Some writers of magical realism include novelists Salman Rushdie (Midnight's Children), Toni Morrison (Beloved), Gabriel Garcia Marquez (One Hundred Years of Solitude), Carlos Fuentes (Aura).

Some writers of magic realism short stories are Nicolai Gogol ("The Nose"), Dino Buzzati ("The Falling Girl''-- I just announced in the news section of Writing Forums about the publication of my analysis of this one-- it includes several characteristics), Julio Cortazar (“The Night Face Up” and “Axolotl”—both stories are amazing and totally wonderful), Gabriel Garcia Marquez (“Very Old Man With Enormous Wings”), the great Jorge Luis Borges, Franz Kafka, Clarice Lispector, and even William Faulkner has written it (and there are many others).

Some poets in this genre include Elizabeth Bishop (I love her “The Riverman” in particular), Juan Filipe Herrera, Alberto Rios, and many, many others.

I'm looking to update my magical realism reading.
 
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RHPeat

Met3 Group Leader
Staff member
Senior Mentor
Some great suggestions are coming in and I can't wait to explore them more. First, I'll answer R.H. Peat as best I can in limited time.

R.H. Peat wants to know more when he says: "I don't have a clue what you're speaking about. Where did the term come from? Where did you see or hear of such a thing? Why is it call "Magic Realism"? Let's get the complete story here."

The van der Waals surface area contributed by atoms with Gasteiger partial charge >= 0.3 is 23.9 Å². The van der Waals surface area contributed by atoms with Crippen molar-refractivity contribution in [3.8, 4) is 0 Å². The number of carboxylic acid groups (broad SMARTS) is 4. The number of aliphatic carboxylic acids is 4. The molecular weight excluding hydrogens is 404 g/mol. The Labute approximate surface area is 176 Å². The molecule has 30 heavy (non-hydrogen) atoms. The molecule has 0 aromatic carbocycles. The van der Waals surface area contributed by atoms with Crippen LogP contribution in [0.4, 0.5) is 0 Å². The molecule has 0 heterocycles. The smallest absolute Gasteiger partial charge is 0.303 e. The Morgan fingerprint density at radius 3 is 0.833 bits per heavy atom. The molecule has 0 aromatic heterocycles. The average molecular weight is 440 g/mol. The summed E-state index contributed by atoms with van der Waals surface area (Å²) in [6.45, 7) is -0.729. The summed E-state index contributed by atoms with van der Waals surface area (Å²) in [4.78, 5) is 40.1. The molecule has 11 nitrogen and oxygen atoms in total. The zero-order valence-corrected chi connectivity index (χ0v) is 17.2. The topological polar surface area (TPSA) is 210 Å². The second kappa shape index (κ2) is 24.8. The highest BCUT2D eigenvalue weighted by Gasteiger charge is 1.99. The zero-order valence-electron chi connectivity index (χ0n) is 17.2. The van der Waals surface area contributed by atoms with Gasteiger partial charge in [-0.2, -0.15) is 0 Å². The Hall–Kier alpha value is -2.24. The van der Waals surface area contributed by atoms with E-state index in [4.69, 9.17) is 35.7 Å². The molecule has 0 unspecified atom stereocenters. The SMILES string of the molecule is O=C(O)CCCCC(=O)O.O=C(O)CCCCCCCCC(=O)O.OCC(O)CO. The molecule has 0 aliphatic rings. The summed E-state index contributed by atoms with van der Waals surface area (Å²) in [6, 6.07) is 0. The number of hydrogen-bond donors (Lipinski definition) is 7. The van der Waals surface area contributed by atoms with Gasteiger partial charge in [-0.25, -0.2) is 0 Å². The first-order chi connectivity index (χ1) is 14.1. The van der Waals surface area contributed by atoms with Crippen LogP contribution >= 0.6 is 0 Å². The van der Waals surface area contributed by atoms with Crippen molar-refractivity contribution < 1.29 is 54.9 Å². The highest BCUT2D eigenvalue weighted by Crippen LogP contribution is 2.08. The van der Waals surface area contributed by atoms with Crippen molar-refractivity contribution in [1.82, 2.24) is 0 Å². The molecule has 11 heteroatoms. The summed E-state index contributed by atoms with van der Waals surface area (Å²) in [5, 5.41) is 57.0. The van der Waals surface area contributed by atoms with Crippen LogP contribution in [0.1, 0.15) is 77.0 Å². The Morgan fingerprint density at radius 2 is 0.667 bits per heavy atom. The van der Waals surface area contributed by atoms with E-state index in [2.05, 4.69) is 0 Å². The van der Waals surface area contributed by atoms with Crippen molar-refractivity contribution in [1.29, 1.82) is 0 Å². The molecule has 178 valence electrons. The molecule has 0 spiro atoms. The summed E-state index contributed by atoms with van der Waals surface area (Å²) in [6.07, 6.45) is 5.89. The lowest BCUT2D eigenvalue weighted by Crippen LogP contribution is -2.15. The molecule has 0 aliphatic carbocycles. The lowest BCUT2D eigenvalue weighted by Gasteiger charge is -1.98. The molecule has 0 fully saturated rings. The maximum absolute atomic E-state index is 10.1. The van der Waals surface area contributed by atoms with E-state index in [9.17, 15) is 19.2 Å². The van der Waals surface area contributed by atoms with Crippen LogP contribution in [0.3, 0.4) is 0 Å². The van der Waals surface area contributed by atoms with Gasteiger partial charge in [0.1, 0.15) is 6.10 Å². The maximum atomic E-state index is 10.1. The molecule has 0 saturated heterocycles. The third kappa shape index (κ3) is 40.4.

*** Rest of the story coming up. Or part of it, anyway. Magical realism (or magic realism) has been around a long time and the term was coined mostly by Franz Roh (in 1925) and Alejo Carpentier (in 1947) in essays each of them wrote. I was all set to teach a four-week online course in magical realism but the journal I was teaching for shut down. Wish I could have taught that course. I love the genre and have studied it deeply.

One of the many things the magical realists do is to “out-real” the realists-- they write more "real" work than the writers of realism themselves, because they are able to find the magic that exists in the mundane. There are several other characteristics but if you’ve read any of the pieces below I imagine you’ll get a good idea about it. (They do odd things with time too that’s quite interesting. And lots more.)

Some writers of magical realism include novelists Salman Rushdie (Midnight's Children), Toni Morrison (Beloved), Gabriel Garcia Marquez (One Hundred Years of Solitude), Carlos Fuentes (Aura).